Figure 4 shows cross-sectional SEM images of a highly ordered and periodic SiO2 nanotrench arrays fabricated using a single α-Si mask with the same e-beam lithography condition as described in Fig. 2. As presented above, to create SiO2 nanotrench arrays, α-Si mask is firstly patterned by a mixture gas of Cl2/HBr/O2 in an ICP chamber, as shown in Fig. 4a. Note that here, it should be pointed out that the remaining resist film after α-Si mask patterning is very necessarily removed in order to avoid a not good influence on the fabrication of SiO2 nanotrench arrays. Otherwise, in this case, it will be very difficult to obtain smooth and desirable SiO2 features, and a severe patterning distortion is easily produced. The resist removal can be achieved by an O2 plasma ashing in combination with a wet cleaning process composed of a dip in dilute hydrofluoric acid (DHF) followed by sulfuric peroxide mixtures (SPM). Then, the periodic α-Si patterns formed by the resist are transferred into the underlying SiO2 film in the LAM Exelan Hpt etcher. Pattern transfer with a high fidelity into the underlying SiO2 film to create a high aspect ratio structure is always a challenge in nanometer scales. Here, an optimized process condition is developed to achieve a good pattern transfer using a fluorocarbon-based plasma chemistry including C4F6/CO/O2/Ar mixture gases. As shown in Fig. 4b, c, it is evident that the resulting nanotrench arrays retain highly ordered and periodic nanostructure with an opening width of around 35 nm. The cross-sectional view of nanotrench arrays demonstrates that all etched SiO2 trenches are highly uniform and smooth, showing an excellent uniformity and high reproducibility by simply using the α-Si mask. The etched depth of the SiO2 nanotrench can be easily controlled by processing time. Figure 4b, c shows that SiO2 nanotrench arrays fabricated have a width of 35 nm with a nearly vertical etched profile as well as fairly smooth sidewalls.

Fig. 4
figure 4

SEM images of the fabrication of periodic silicon nanotrench arrays with 40 nm line width and 40-nm spacing. a Arrays of α-Si mask nanotrench are patterned by a precise pattern transfer in ICP etcher by Cl2/HBr/O2 plasma chemistry. b SiO2 nanotrench arrays fabricated show a highly uniform and vertical etched profile. c Top view of (b) showing a highly smooth sidewalls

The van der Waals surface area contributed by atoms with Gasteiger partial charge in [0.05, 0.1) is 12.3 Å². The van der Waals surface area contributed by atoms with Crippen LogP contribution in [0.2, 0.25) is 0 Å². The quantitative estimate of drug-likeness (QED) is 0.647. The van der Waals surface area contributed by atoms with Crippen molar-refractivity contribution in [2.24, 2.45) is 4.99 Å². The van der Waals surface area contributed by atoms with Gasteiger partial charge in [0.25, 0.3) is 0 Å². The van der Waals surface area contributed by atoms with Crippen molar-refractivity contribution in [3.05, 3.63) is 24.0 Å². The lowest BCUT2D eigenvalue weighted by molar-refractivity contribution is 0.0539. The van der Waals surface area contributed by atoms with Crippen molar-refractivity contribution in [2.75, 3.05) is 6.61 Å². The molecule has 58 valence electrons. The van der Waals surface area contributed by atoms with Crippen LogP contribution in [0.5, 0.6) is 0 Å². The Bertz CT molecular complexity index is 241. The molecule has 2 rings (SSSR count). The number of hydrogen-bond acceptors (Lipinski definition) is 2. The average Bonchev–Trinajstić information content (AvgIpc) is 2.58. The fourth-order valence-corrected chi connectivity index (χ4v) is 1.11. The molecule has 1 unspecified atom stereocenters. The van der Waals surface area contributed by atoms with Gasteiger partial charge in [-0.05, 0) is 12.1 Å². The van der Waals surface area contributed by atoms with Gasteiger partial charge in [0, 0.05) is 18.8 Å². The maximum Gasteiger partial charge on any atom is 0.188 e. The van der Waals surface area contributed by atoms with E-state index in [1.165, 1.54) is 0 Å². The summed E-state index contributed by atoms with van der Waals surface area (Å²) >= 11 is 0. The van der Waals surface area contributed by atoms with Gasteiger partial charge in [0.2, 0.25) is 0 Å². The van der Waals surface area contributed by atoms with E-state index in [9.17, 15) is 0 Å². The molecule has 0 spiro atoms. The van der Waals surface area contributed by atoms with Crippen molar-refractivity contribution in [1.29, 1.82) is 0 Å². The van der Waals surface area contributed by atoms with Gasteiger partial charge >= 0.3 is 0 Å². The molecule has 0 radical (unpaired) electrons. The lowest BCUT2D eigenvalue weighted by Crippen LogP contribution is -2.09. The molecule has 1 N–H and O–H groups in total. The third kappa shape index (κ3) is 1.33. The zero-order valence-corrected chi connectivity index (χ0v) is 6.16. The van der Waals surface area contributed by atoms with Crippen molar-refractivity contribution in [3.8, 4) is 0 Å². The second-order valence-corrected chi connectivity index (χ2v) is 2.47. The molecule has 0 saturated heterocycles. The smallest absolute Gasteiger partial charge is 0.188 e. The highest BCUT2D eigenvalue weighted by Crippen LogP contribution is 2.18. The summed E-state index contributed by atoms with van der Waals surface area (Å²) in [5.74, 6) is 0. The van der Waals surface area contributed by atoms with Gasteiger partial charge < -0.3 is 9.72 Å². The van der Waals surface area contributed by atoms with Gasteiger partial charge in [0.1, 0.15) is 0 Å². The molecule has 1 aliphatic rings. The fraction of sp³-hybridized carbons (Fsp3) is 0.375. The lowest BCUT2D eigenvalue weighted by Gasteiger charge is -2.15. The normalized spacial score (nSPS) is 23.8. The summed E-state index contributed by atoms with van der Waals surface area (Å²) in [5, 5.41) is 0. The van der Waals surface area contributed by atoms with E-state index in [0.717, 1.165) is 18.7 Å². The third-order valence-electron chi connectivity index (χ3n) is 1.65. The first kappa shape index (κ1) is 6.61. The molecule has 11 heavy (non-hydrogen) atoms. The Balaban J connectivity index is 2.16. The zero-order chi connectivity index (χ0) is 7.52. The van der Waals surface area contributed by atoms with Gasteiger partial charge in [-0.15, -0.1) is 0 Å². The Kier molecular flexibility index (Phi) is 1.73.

Similarly, besides providing a much simpler approach than conventional patterning strategy for generating nanotrench arrays, the straightforward and CMOS-compatible approach enables a facile creation of SiO2 nanohole arrays that will be not easily available by traditional single mask etch technology. Figure 5 shows that the arrays of high-quality and periodic nanohole with around 45 nm diameter and 140-nm period have been fabricated successfully using the same process condition as described in Fig. 4. It implies that the simple process is easily extended to different fabrications of SiO2 nanostructures. In Fig. 5b, the SiO2 nanohole arrays clearly indicate that all etched holes are almost perfectly straight and highly uniform, demonstrating a very good etch controllability.

Fig. 5
figure 5

Cross-sectional and top-down SiO2 nanohole SEM views. a Arrays of α-Si mask nanohole are patterned by Cl2/HBr/O2 plasma chemistry. b SiO2 nanotrench arrays fabricated show an almost vertical etched profile with smooth sidewalls, and here, the α-Si mask has been removed selectively. c Top view of (b) showing a highly uniform etch performance

In this work, it can be easily observed that α-Si is only used as an etch mask served as a sacrificial layer, and it will not be left on final structure. As a consequence, it will not pose a not good effect on electrical device performance. On the contrary, the novel nanofabrication technique shows some advantages than some previously reported ones.


A novel and simple approach for fabricating periodic SiO2 nanostructures with highly smooth sidewalls has been demonstrated using a single α-Si mask layer. It is a fully CMOS-compatible new strategy to transfer the resist pattern into the underlying mask by top-down approach. These patterns are then used as an etch mask to fabricate SiO2 nanostructures including nanoline, nanotrench, and nanohole arrays. It is observed that α-Si mask plays a significant role in reducing line edge roughness and contributes to successful realization of smooth sidewalls without using any extra process treatment step. Using the proposed technology, we have successfully fabricated SiO2 and silicon nanoline arrays about 40 and 20 nm in width, respectively, having nearly vertical etched profiles with smooth sidewalls. In addition, highly ordered and periodic nanotrench and nanohole arrays with 35 and 45 nm in width are fabricated, showing an excellent result. These results show that the SiO2 patterns as small as sub-20 nm may be achievable using the simple top-down fabrication. The proposed method not only simplifies the fabrication process but also efficiently produces periodic nanostructures. The novel technology is fully compatible with the current Si-based CMOS technologies and provides a general approach for fabricating simple and complex nanostructures.